Re K (Sexual Abuse: Evidence)

[2009]1 FLR 921; [2008] EWCA Civ 1307



Civil Division


In private law children proceedings, a judge had erred in aborting a hearing concerning allegations of inappropriate sexual behaviour by a father in the presence of his child, despite a lack of consistency and accuracy in the available evidence.


The court was required to determine an appeal against a judge’s decision to abort a hearing in private law children proceedings in which parents sought substantial rights and responsibilities in relation to the children of the family. The hearing concerned allegations of inappropriate sexual behaviour by the father in the presence of one of the children (E). The allegations had resulted from a conversation between E, when aged four, and a school assistant (X), of which no contemporary record had been taken. Further conversations took place between E, Social Services and a police officer, but again no contemporaneous records were kept. During a recorded interview, E had complained of her father’s “rude” behaviour. During police interview seven months after her initial conversation with E, X was unable to recall E’s exact words as regards the precise acts complained of. At the start of the hearing, an expert witness stated that whilst it was possible that E had been exposed to inappropriate sexual experiences, it was equally possible that she had not. The judge declined to hear further evidence and aborted the hearing, on the ground that she was unlikely to be able to reach any positive conclusion on the application of the standard established in B (Children) (Sexual Abuse: Standard of Proof), Re (2008) UKHL 35, (2009) 1 AC 11, because there was a lack of consistency, accuracy and clarity about what had been said during E’s first disclosure to F.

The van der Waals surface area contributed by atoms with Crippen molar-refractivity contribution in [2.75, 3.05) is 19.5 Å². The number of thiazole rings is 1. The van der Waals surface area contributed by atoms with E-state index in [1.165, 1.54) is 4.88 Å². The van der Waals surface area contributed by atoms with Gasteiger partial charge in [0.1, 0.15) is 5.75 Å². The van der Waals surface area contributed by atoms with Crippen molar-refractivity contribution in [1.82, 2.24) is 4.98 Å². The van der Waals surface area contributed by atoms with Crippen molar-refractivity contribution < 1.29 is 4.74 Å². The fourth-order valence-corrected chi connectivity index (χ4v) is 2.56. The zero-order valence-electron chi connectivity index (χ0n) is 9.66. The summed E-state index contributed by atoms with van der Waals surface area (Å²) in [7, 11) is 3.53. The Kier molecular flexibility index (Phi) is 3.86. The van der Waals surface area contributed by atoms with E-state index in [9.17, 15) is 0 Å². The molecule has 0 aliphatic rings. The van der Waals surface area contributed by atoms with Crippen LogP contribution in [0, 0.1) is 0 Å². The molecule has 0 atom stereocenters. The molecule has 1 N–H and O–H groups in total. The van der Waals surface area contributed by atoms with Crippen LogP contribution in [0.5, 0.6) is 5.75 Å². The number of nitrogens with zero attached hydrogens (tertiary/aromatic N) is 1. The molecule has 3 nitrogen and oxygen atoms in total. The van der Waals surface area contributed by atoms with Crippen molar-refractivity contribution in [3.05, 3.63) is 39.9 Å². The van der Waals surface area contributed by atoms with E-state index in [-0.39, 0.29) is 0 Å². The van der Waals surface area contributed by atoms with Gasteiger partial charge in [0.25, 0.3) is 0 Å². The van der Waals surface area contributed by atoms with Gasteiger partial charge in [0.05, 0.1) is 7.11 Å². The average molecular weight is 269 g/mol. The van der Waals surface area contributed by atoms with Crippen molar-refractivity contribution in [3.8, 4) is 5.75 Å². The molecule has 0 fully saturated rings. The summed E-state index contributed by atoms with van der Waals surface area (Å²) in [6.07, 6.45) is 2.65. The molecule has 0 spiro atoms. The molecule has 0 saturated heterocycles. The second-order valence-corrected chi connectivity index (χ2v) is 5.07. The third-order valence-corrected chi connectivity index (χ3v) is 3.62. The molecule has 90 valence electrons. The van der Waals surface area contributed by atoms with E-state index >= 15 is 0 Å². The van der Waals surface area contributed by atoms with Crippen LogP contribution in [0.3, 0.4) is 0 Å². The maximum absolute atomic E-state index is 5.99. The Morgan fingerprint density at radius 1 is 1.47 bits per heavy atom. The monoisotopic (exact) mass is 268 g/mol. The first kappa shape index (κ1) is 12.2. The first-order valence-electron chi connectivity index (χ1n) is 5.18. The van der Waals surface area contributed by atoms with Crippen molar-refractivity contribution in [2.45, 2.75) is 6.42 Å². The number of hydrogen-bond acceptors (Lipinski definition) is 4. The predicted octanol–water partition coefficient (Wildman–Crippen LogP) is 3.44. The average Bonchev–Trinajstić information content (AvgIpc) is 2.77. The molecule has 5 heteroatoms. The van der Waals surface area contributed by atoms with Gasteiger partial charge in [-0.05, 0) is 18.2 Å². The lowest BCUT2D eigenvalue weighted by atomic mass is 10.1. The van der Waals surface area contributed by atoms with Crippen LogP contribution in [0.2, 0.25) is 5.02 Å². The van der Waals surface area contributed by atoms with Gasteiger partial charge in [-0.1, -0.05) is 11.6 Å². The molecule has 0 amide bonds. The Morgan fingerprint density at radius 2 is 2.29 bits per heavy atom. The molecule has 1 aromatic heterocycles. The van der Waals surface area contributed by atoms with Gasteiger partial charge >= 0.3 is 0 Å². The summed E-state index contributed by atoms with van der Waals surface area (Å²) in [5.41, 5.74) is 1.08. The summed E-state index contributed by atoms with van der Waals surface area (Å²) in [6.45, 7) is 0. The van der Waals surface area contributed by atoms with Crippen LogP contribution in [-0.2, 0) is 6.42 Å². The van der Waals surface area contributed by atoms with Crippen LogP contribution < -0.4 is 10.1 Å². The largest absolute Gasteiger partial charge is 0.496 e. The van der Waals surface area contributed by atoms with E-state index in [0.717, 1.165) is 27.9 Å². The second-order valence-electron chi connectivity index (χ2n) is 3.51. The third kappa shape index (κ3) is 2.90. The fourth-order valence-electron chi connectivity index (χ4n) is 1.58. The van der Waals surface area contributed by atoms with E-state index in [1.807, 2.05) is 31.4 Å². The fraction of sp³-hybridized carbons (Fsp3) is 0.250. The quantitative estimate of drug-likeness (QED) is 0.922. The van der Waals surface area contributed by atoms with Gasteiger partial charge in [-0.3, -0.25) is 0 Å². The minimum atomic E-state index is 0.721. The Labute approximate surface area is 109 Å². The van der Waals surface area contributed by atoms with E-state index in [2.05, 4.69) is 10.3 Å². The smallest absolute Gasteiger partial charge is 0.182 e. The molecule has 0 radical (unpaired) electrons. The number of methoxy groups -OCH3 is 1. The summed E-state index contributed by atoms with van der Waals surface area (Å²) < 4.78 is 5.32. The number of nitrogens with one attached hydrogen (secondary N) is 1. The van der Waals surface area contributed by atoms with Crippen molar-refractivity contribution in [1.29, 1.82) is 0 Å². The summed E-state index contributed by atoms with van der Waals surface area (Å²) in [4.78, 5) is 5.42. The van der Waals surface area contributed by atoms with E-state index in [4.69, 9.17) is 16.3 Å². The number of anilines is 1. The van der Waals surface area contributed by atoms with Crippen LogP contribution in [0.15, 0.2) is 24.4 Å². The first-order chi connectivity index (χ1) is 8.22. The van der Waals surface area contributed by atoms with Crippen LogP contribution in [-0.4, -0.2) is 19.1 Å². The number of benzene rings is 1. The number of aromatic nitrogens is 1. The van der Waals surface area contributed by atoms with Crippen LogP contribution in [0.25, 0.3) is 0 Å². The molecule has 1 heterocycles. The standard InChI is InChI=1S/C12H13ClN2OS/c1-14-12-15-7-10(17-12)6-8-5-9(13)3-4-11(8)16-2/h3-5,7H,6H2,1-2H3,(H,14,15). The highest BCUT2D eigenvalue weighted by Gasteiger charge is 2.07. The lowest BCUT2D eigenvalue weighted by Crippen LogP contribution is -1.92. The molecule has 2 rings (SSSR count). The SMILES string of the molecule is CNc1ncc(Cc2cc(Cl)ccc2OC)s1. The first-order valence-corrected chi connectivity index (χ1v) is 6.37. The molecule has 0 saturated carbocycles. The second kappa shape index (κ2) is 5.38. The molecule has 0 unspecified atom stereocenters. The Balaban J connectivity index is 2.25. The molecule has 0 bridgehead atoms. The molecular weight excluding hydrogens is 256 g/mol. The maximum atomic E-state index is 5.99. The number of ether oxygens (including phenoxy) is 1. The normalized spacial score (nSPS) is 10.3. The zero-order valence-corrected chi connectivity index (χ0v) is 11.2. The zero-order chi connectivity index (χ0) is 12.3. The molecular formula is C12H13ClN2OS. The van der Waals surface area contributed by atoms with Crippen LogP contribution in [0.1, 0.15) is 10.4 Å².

It was impossible to support the judge’s reasoning. The evidence was suggestive of inappropriate exposure of a child to adult sexuality and required judicial investigation and determination. Although it would have been extremely difficult for the judge to arrive at a positive finding that would meet the high probative standards set in the House of Lords authorities, it was crucial for her to have heard, as a minimum, the evidence of X and that of each of E’s parents, Re B considered. The judge had responsibility for the management of a very difficult family breakdown, and needed to evaluate each of the parents in relation to the primary issue and possibly also wider issues that had been raised. On the facts, and in light of the core concerns which existed as regards E’s words to X and to the police officer, together with her words in the recorded interview, the judge was premature in aborting the fixture. Those concerns were not negated by what had been the failings of proper procedure, nor by inevitable differences in the recollection of what E had said to the several adults involved. The core concerns simply demanded a fuller investigation. The appeal was allowed, and the case remitted to the judge.


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